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Engeye Experience: Reflections on Uganda from an Anne C. Carter Global Health Fellow

Savitha Bonthala, MS3 at Touro Univ. College of Osteopathic Medicine and Anne C. Carter Global Health Fellow

February 20, 2012
Recent visiting Carter Fellow, Savitha Bonthala, with Sadat, Engeye Scholar, at Sydney Paul Primary School. Sharing the wonder of a heart beating on Valentine's Day 2012. Savitha and Nisha Viswanathan, also a Carter Fellow, visited all the schools where our scholars are enrolled (as well as other nearby schools) to present a video on malaria and malaria prevention.
Recent visiting Carter Fellow, Savitha Bonthala, with Sadat, Engeye Scholar, at Sydney Paul Primary School. Sharing the wonder of a heart beating on Valentine's Day 2012. Savitha and Nisha Viswanathan, also a Carter Fellow, visited all the schools where our scholars are enrolled (as well as other nearby schools) to present a video on malaria and malaria prevention.

Through the sponsorship of the American Medical Women's Association I had the wonderful opportunity to go to East Africa to work in a primary health care clinic from February 4-18, 2012. As a member of the Anne C. Carter Global Health Fellowship, I worked alongside another Carter Fellow, Nisha to promote health literacy and education in Ddegeya Village, Uganda. Our primary goal was to create a series of videos that would be displayed in the clinic for patients to watch while they waited for care. On ground Nisha and I created two videos -- an introduction to Engeye Health Clinic Video that oriented patients to the clinic and helped navigate their experience, and a malaria education video that would be shown not only in the clinic, but to surrounding primary schools. 

To be honest, my first few days in Uganda were not pleasant. I was frustrated with the use of latrines (yes, I missed using toilets!), the widespread corruption of the Ugandan government, and the glaring poverty. It was evident by the myriad of children we saw with fuzzy red hair (due to vitamin deficiencies) and distended abdomens (due to Kwashiorkor), that the government didn't adequately address the needs of its citizens. An overwhelming majority of Ugandan citizens live in rural areas with no access to running water or electricity.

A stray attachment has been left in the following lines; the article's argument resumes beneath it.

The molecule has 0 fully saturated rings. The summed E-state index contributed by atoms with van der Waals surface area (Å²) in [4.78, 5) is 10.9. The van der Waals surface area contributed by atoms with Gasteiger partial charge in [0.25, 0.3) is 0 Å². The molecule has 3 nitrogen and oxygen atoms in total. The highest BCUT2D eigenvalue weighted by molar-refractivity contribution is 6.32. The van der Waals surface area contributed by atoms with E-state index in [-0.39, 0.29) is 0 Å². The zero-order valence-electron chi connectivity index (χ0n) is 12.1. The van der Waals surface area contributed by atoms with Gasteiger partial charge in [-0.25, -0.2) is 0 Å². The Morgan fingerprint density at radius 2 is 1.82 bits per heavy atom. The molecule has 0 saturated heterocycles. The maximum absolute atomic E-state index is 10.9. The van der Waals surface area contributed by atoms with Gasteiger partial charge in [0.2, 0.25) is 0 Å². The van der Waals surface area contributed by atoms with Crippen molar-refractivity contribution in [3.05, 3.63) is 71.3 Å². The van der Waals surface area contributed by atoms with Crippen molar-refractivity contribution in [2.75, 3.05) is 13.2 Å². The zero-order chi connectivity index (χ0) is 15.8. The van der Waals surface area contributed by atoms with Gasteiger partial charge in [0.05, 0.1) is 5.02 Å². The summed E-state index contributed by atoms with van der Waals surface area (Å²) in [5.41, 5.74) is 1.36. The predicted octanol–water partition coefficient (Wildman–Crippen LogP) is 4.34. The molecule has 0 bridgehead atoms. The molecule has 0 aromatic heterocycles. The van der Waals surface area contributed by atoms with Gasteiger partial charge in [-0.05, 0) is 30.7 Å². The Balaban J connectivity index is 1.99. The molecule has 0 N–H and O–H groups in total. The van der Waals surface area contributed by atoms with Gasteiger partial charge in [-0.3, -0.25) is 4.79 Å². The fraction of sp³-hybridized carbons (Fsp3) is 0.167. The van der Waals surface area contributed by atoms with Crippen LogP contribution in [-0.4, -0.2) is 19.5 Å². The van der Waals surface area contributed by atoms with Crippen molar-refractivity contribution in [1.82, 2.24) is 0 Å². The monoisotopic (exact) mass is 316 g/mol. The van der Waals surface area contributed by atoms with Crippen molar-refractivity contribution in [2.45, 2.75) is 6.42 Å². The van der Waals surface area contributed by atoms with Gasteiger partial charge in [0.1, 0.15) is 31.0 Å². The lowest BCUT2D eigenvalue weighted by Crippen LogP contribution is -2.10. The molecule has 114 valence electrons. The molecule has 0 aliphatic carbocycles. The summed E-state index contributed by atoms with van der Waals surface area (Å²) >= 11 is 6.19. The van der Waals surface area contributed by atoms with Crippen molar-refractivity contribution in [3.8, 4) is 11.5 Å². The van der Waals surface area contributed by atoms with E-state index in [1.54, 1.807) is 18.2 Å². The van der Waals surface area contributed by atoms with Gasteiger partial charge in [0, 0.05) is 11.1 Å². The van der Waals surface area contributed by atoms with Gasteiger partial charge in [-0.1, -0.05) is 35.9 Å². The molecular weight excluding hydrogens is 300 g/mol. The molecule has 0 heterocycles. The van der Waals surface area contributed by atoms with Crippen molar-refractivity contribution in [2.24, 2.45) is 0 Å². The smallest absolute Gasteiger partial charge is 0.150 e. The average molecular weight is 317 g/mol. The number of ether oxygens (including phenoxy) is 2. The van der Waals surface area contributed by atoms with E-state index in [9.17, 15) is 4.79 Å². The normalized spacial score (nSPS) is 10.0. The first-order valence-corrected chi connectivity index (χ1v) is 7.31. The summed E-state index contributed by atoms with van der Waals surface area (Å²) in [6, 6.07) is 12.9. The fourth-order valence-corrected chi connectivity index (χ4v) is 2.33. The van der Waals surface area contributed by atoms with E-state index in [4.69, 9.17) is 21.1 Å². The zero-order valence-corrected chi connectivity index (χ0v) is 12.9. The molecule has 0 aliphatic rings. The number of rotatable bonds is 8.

I began to ask myself: what is the point of helping a group of people that receive no help from their actual government? Would any work we do here be sustainable? 

Then I started to slowly realize the impact that Engeye clinic and its foundation have provided for the people in Ddegeya. Every morning when I woke up, I would already see a row of patients lined up waiting to be seen by physicians as early as 6:30 am. The patients would dress in their best garb, despite their economic conditions, to look respectable to the physician. Patients traveled from not only Ddegeya village but surrounding villages to be seen because they realized even with transportation costs, their total costs would be considerably lower than attending a nearby clinic. The patient does not pay a fee to see a physician and the medications are heavily subsidized. Children as young as a few weeks old to adults in their 90's were being treated. Patients would wait patiently, often times many hours to see a physician with no complaints and exceptional gratitude. It was difficult for me to imagine an American patient waiting several hours to see a physician and still have feelings of gratitude for services provided to them. This was indeed a different experience. 

As Nisha and I progressed through our first week together, we transitioned from working in the clinic to creating our series of videos. Creating the malaria video was incredibly fun although we definitely faced some challenges. It is absolutely true: anything you do in global health is considerably more difficult! We dealt with limited electricity, limited lighting, and problems with casting our local community. However, it came out wonderfully and we even added popular music from Jay-Z and Kanye West to the background to keep the children interested.